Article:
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  1. #1
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    handcycle racing regulations

    I have been searching for a set of handcycling bike regulations for some time. I am having a custom bike built and I need to clear some things up. Does any one if there is a standard set of regulations? I am specificly interested in drive hubs. I would like to to use a Rohloff internal gear hub. I know that it has 14 gears and if I ran a dual chainring at the dottom bracket it would give me more gears than the standard gear set up would have. I am planing on just running 1 drive gear. Any info would be helpfull.

    Thanks

  2. #2
    Senior Member runner pat's Avatar
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    Here's the regs from the US Handcycle Federation. PDF link The main classifications are the level of injury.
    HC 1 - Tetraplegia or other mobility impairments without tricep, finger or thermo-regulatory function(s). May
    include SCI C1 - C6.
    HC 2 - Tetraplegia, Paraplegia or other mobility impairments with limited tricep, finger or thermo-regulatory
    function(s). May includes SCI C7 through T3.
    HC 3 - Paraplegia & other mobility impairments with limited trunk stability. May include SCI T4-T8.
    HC 4 - All others, to include SCI T9 and below, cerebral palsy, amputees, etc.
    Main handcycle restriction.
    A handcycle is defined as a 3-wheeled cycle with a standard bicycle drivetrain and standard bicycle
    crankarms. A handcycle must be operated by pedaling, shifting, braking, and steering using ONLY the
    upper body to perform said functions. The maximum wheelbase for a handcycle is 65 inches.
    Handcycles with a drivetrain operated by a mechanism other than standard bicycle crankarms, or
    handcycles with only two wheels are not recognized as "legal" equipment as stated in the definition
    above. All handcycles operated in IPC cycling events must have a guard to protect the rider from the
    outer chainring on the crankarm.

  3. #3
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    Thhanks I was able to get most of the information that I need.

  4. #4
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    Here is the latest 2012 Rules & Technical Guidelines: http://www.ushf.org/forms/2012_ushcs_tech_guide.pdf

    You want to read page 7 and page 8.

  5. #5
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    For road races, your custom bike will need to have a rear draft bar.

  6. #6
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    I have been working closely with the USHF on each individual item I am proposing. Thanks for all the help.

  7. #7
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    Well my Bike is in the full scale drawing stage. The builder has been working with the UCI and the Handcycling Division to get some things approved.

    I pose a question to you: what is your thoughts on this statement " shifting controls have to be within the extremeties of the crank arms "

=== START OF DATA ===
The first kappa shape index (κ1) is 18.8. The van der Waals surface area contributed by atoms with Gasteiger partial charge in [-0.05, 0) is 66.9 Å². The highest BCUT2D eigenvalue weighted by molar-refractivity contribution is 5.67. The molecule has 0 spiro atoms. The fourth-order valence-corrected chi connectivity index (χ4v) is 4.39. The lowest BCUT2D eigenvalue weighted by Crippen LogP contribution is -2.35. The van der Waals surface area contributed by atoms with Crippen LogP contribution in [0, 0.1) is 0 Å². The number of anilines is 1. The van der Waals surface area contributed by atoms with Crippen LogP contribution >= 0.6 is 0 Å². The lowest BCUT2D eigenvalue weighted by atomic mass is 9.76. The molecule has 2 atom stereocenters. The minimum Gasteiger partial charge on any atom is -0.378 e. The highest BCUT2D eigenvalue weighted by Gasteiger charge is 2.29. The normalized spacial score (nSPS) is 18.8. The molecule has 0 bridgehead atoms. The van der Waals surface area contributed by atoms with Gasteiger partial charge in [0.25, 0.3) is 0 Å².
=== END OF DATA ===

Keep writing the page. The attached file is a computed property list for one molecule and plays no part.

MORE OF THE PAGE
My take on this statement is the the shifter has to somewhere "between" the two handgips. Using my interpretation the shifter does not have to be mounted on the grips it can be frame mounted somewhere between the crank arms. I am trying to eliminate all cables from both hand grips since I ride mostly open roads but I want to still be within the guidlines so I can compete at santioned events.


    I would apreciate your thoughts on this.



    Also we have not heard back on the use of a carbon drive system. I don's see why there would be an issue since the belt is completely sandwitched between two plates and this makes it virtualy impossible to get your fingers stuck on them. This would eliminate the use of a hard mounted sprocket guard. Thoughts?



    Thanks
    cruiser
    Last edited by cruiserkb; 09-24-12 at 03:59 PM.

  8. #8
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    Quote Originally Posted by cruiserkb View Post
    I pose a question to you: what is your thoughts on this statement " shifting controls have to be within the extremeties of the crank arms "

    My take on this statement is the the shifter has to somewhere "between" the two handgips. Using my interpretation the shifter does not have to be mounted on the grips it can be frame mounted somewhere between the crank arms. I am trying to eliminate all cables from both hand grips since I ride mostly open roads but I want to still be within the guidlines so I can compete at santioned events.
    Yes, the shifter can be mounted on the frame or fork within reach. Some people have their chainring and derailleur shifters mounted on the front fork within finger reach when the crank arms are forward.

  9. #9
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    Quote Originally Posted by RichardL. View Post
    Yes, the shifter can be mounted on the frame or fork within reach. Some people have their chainring and derailleur shifters mounted on the front fork within finger reach when the crank arms are forward.
    I was planning on runing my break levers out there any ways so this will help keep everything clean and functional. Since am using a Rohllof hub and an elctronic shifter The lag in shifting will be obsolete while not moving the crankarms.


    Thanks.

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